This week, Vox’s The Impact podcast analyzed the successes — and the limitations — of the Kalamazoo Promise. Click here to listen to the full podcast.
The program has boosted high school graduation rates and college completion rates. It has revolutionized the culture of Kalamazoo Public Schools, where children can grow up looking forward to college and the opportunities it offers.
But 15 years after the launch of the promise program, Kalamazoo’s high school and college graduates are still neck-in-neck with the national average.
The podcast follows two Kalamazoo Promise students: Aaliyah and Olivia.
While Olivia had a stable family and relatively few hurdles in high school, Aaliyah’s family struggled to make ends meet, and she was forced to move in with her grandparents. Yet the promise of free college and the persistence of KPS teachers carried her through, and both students graduated from high school.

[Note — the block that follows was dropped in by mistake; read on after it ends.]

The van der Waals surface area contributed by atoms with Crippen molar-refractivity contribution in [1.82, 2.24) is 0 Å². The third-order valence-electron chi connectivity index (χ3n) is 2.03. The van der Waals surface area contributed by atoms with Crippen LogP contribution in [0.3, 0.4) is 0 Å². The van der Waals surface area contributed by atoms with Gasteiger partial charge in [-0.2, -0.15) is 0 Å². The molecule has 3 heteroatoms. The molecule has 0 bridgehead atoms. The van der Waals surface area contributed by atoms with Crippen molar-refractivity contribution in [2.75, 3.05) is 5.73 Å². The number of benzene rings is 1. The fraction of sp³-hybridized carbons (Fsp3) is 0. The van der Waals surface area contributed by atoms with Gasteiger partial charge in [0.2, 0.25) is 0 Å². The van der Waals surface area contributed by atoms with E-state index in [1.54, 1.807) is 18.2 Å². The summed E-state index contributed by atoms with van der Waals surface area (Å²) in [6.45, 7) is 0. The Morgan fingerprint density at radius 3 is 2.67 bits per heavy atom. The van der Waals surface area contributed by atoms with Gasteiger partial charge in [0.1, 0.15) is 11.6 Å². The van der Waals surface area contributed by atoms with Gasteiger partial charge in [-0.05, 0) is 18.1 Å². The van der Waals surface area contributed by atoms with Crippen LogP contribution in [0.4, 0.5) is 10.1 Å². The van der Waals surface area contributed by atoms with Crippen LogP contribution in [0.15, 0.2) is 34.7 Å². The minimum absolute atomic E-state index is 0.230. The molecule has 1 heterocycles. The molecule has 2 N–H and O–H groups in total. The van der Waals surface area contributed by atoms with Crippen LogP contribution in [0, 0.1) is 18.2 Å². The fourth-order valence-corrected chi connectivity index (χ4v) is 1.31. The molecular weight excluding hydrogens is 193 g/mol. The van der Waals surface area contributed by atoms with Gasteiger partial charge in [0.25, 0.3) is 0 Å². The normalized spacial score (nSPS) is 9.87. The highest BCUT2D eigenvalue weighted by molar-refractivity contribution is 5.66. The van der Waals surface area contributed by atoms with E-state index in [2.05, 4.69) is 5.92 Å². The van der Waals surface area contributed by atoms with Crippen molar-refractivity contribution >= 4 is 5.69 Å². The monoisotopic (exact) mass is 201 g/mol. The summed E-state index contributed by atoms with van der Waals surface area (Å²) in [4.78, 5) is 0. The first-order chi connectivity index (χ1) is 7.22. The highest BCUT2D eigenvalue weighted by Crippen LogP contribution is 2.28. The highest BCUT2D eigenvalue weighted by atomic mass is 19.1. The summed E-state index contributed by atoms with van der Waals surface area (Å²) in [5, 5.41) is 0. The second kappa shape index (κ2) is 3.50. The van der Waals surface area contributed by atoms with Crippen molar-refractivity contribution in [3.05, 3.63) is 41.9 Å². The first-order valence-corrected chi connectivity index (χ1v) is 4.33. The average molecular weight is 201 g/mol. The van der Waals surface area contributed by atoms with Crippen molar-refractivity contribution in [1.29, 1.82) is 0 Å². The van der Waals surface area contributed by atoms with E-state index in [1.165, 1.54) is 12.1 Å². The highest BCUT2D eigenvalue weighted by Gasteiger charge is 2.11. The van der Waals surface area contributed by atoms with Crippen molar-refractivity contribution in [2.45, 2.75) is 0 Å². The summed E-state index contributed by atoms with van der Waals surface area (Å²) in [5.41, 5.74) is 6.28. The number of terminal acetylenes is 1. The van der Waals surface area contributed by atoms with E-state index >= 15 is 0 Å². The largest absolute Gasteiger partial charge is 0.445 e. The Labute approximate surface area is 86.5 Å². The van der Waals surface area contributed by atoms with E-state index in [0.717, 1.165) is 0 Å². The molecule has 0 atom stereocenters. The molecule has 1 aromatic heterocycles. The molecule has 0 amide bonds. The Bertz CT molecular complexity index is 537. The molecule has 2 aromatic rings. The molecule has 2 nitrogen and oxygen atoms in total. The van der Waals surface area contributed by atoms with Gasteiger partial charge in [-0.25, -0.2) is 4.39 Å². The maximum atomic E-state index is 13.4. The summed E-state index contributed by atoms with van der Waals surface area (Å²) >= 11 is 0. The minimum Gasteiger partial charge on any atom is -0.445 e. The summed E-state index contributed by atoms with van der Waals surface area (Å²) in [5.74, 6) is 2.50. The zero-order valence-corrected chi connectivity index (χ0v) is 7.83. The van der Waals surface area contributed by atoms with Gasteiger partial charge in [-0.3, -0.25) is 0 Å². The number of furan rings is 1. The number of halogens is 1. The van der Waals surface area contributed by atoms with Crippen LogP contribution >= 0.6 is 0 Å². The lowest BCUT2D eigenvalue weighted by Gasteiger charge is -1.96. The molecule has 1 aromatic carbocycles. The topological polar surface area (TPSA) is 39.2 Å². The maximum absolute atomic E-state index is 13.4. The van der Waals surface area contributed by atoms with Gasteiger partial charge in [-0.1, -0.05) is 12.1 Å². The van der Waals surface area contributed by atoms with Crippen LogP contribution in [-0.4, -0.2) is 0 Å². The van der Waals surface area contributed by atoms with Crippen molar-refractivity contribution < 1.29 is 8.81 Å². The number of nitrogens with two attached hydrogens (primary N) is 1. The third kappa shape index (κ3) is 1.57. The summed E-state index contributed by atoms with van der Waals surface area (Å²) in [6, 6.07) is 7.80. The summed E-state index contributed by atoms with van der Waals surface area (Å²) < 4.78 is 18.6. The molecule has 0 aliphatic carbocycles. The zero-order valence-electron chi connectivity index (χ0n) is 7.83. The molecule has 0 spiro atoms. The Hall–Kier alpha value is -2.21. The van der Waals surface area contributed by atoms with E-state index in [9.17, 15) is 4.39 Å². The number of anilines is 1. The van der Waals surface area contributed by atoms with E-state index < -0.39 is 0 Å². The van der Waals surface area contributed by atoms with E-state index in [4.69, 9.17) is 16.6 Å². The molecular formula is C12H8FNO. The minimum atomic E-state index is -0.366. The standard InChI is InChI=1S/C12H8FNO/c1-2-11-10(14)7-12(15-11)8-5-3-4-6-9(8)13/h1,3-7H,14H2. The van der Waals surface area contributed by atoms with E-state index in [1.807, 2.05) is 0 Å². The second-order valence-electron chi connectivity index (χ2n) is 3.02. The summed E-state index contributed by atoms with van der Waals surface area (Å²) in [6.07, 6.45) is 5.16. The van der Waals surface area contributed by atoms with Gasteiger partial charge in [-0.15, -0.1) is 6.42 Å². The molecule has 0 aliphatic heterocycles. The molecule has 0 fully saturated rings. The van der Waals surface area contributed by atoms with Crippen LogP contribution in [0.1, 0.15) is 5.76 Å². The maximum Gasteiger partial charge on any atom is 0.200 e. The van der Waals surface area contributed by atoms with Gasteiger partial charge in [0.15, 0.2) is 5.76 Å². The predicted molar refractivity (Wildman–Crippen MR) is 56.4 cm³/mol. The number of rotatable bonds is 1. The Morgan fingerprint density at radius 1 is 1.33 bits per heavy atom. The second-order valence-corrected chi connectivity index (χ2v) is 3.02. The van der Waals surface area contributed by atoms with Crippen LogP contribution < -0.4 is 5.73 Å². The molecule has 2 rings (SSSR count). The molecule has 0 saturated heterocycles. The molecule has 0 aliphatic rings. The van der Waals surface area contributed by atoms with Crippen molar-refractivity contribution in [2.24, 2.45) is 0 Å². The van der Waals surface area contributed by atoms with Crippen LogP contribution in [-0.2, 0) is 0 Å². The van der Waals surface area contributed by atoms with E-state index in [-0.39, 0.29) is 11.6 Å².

In college, Aaliyah’s part-time job forced her to choose between going to class and paying her bills. The community college offered little to no support. Then, Aaliyah became pregnant, had a son, and “stopped out” of school to take care of him.
Oliva had a stable home and a college-educated parent to support her through high school, but when she got to college, she found herself in an abusive relationship and struggled with mental health issues. She took time off for medical treatment and rest.
In the meantime, the Kalamazoo Promise had begun offering resources to help students get back in school, catch up, get organized, learn technical skills, and navigate financial and administrative hurdles.
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